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#4 reasons of using games in the classroom!


...A game can generate an unreasonable amount of practice...


 ...A game will often result in the making of generalised statements...


  ...A game can allow the introduction of ideas that are difficult to develop in other ways...


...Games seem to be able to lead pupils to work above their normal level...


...A game leads pupils to talk mathematics...


...A game can create discussion of all kinds...


...Games put pressure on players to work mentally...


 ...A game does not define the way in which a problem is to be solved or worked out...


 
...A game often can be played at more then one level...


 

 
 

 
 
 
 
 
 
 
 
 
 
 
 
 
 
 
 
 
 
 
 
 
 
 
 
 
 
 
 
 
 
 
 
 
 
 
 
 
 
 
 
 
 
 
 
 
 

 

Introducing Games in the Classroom

This article is taken from the introduction to "Using Games in the Classrooms", a photocopiable resource published by The Association of Teachers of Mathematics .
 

If a game is to be played by the whole class at the same time, working in groups of 6 or so, then clearly some thought has to be given to how the pupils are taught the rules and procedures of the game. What follows here are some thoughts about how to make this as efficient as possible.

It will be noted that although the games in this booklet are organised by the area of geometry to which they relate, there are in each section games of a similar type, e.g. pairs games. The re-use of different types of game for different mathematical purposes simplifies their introduction greatly as the class have only to be told that it is a pairs game or a happy family game and they know how to play it. At most it may be necessary to look at the particular type of card to be used.

In teaching games to large groups I have found three different methods that work well depending on the game and the situation.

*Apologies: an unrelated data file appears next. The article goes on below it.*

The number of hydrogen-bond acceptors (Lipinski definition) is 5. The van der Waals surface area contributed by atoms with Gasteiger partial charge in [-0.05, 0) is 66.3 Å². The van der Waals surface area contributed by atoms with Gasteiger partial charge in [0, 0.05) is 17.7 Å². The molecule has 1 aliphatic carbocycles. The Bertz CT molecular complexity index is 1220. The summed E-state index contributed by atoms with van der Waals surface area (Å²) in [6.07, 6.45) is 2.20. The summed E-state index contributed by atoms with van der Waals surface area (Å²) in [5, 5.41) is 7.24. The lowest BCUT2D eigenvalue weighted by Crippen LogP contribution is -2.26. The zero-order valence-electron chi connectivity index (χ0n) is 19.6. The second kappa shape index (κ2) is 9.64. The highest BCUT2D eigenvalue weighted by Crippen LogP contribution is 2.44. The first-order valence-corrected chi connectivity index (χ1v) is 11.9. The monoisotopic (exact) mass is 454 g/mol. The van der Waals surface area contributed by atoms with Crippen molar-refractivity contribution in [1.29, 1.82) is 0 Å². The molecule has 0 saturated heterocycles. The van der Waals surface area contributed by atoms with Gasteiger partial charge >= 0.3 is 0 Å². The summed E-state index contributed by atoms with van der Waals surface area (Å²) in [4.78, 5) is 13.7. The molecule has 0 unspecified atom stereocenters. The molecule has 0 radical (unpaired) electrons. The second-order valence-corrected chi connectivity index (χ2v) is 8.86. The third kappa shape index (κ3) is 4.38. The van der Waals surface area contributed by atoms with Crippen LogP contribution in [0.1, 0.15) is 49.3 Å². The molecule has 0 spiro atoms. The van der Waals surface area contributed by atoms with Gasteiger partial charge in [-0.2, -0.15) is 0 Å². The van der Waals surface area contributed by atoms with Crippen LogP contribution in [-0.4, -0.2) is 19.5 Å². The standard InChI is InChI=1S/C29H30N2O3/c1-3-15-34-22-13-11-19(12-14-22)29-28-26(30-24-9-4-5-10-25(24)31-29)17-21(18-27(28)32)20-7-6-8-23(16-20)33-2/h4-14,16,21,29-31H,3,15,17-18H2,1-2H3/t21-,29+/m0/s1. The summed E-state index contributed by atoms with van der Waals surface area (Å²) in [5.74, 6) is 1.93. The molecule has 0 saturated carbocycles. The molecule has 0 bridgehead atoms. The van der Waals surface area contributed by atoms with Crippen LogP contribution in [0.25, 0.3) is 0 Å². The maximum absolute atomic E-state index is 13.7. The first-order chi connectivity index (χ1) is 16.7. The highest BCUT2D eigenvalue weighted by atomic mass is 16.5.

• Introduce the game to one group of pupils while the others are completing some individual work and then divide the whole class into groups, putting one of the first group into each group to teach the game to the group.

  • Play the game with the class divided into the groups in which they will subsequently play and play the game with the whole class, each group acting as a single player.

  • Choose a set of pupils to come to the front of the class and play the game as a demonstration, possibly with assistance in decision making from the whole class. If this is done it may be useful to have large-size cards, which can be seen by the whole class or cards made from OHT film and cut up so that they can be projected.

The use of pairs working as a single player has already been discussed as a way of encouraging discussion and indeed concept development. It has other advantages in that a larger number of pupils can use the same set of materials, so that there are fewer groups in the classroom to set-up and manage and less materials to produce and store!

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With My Rummy, the players play the game with more or less skill or perception depending on their own competence. They will often learn to develop their level of play by watching and listening to the other players.
 

Storage is inevitably a problem and I found myself losing and remaking sets of games until I adopted the system of keeping a class set of any particular game in a plastic box clearly marked with its name! Plastic bags of games do not work at all well. If the pupils can manage the size of card shown in this book, then it is quite easy to store class sets in a small box. I found that they were big enough, but the cards can, of course, be enlarged if this is felt desirable.

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With My Rummy in-a-box package, teachers will be able to manage your classroom games much better than before!


 

 


 

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